Herodotus, dubbed the Father of History by Cicero, lived in the 5th century B.C. and was born in Halicarnassus (today’s Bodrum). He wrote in his History that when the Dorian colonists arrived in Halicarnassus they found a Carian town. Halicarnassus was part of the Delos confederation until 546 B.C. When the Persians overran the Greek cities on the Anatolian coast, Halicarnassus fell with the rest.
The Persian strap of Caria made Mylasa his capital. When Mausolus inherited the satrapy, he fortified the frontiers, imposed high taxes, and began building his famous tomb, which was not finished in his lifetime. He also transferred the capital from Mylasa to Halicarnassus. He died in 352 B.C. and was succeeded by his wife-sister Artemisia II. She ruled for only three years, but accomplished two memorable feats. The first was to finish building the Mausoleum, which became one of the Seven Wonders of the Ancient World; the second was a brilliant success in battle that rivaled that of Artemisia I.
All four sides of the famous tomb were covered by friezes carved by the finest artists of the day. Their abundance and magnificence made the Mausoleum a spectacular sight. Some remaining fragments are in the collection of the British Museum.
Alexander the Great plundered Anatolia with remarkable speed; he reached Halicarnassus in 334 B.C. and burned the city walls when the people refused to surrender. He restored power to Ada, a former strap who had been overthrown. Halicarnassus never regained its status after Alexander’s conquest. In the third century B.C., it came under control of Ptolemy II of Egypt. When Rome conquered it in 190 B.C., it again became a free city.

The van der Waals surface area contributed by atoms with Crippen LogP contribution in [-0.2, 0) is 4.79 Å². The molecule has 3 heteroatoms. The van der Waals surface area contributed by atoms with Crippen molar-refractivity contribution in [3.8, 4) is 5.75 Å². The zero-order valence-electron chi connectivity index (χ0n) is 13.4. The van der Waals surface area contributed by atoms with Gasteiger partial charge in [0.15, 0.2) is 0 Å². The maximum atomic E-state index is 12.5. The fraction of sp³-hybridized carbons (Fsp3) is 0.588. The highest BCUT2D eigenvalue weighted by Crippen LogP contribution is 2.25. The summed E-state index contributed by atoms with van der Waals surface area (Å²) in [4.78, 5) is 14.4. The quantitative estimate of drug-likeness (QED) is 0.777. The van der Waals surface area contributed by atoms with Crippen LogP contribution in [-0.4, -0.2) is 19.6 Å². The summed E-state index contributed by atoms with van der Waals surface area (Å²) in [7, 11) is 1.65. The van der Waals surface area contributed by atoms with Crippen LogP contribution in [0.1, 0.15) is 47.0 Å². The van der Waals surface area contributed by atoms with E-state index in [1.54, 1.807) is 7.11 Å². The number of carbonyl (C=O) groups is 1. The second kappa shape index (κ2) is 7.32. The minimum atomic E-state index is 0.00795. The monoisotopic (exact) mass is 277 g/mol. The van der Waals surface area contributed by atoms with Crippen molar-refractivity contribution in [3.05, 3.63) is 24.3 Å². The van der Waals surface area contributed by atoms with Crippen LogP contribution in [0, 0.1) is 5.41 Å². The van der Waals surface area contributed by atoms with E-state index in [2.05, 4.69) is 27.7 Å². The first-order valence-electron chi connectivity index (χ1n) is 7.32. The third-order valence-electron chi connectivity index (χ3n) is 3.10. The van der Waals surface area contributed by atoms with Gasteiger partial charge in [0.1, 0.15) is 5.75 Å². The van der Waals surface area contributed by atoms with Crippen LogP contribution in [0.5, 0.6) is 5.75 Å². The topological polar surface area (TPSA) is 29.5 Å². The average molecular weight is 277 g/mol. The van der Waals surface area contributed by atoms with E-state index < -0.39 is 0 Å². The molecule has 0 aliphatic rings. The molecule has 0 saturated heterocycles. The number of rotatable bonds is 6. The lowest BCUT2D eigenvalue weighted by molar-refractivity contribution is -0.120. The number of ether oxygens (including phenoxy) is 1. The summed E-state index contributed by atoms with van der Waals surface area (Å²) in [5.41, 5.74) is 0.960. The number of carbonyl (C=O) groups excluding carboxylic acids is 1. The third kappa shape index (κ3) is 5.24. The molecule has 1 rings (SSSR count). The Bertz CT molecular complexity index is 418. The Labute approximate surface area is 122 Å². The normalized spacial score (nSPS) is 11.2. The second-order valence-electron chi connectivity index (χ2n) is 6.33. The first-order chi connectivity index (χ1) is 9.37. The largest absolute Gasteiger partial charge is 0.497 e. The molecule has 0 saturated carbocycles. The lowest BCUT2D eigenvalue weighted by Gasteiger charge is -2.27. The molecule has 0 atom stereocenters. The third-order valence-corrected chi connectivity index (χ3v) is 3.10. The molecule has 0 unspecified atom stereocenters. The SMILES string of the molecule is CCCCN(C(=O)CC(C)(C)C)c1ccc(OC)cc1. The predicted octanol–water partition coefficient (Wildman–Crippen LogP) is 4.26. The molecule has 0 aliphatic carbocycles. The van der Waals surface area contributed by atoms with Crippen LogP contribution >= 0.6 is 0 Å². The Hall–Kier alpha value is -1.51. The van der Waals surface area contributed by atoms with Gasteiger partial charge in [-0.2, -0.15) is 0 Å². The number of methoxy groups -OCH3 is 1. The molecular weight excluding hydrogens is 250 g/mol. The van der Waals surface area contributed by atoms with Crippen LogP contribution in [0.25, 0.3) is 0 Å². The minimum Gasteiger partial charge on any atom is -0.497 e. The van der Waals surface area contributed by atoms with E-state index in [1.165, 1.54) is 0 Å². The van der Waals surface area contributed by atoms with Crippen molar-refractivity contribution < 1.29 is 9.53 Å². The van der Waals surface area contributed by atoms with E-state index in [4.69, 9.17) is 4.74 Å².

By 400 A.D., with the fall of Rome and the rise of Christianity, Halicarnassus had developed into a Diocese connected to the Archbishopric of Aphrodisias.
Toward the end of 13th century, the region known as Caria became the province of Menteshe; it was annexed to the Ottoman Empire by Sultan Beyazıt in 1392. In 1402, the Mongol leader Tamerlane defeated the Knights of St. John, and destroyed their castle at Symyrna/Izmir.The knights demanded land from the Ottomans as compensation. Given Halicarnassus, they built a new castle and controlled the town for more than a century. In 1523, the greatest of all sultans, Suleyman the Magnificent, expelled the knights.
Bodrum and its castle were shelled by the Russian Navy in 1770, and used as a Turkish naval base during the Greek revolt of 1824. During the First World War, the French battleship Duplex fired on Bodrum and attempted a landing. Italian forces occupied the town in 1919; the Turkish War of Independence drove them out in 1922.
The Bodrum Museum of Underwater Archeology is a significant site and institution, which displays findings from nearby (underwater excavations, including artifacts, jewellery, coins, and glass dating from AD 1025 Serçe Limanı shipwreck). Oğuz Alpözen, the museum’s Director, supervised the development of the institution. He joined the underwater excavation team led by Dr. George F. Bass, and his active participation during the early years of nautical archaeology in the area well qualified him for his appointments as Director in 1978. His honours include the museum being recognized as “museum of the year” under his tenure.
Late Professor Ümit Serdaroğlu restored the beautiful Roman theatre that overlooks the town.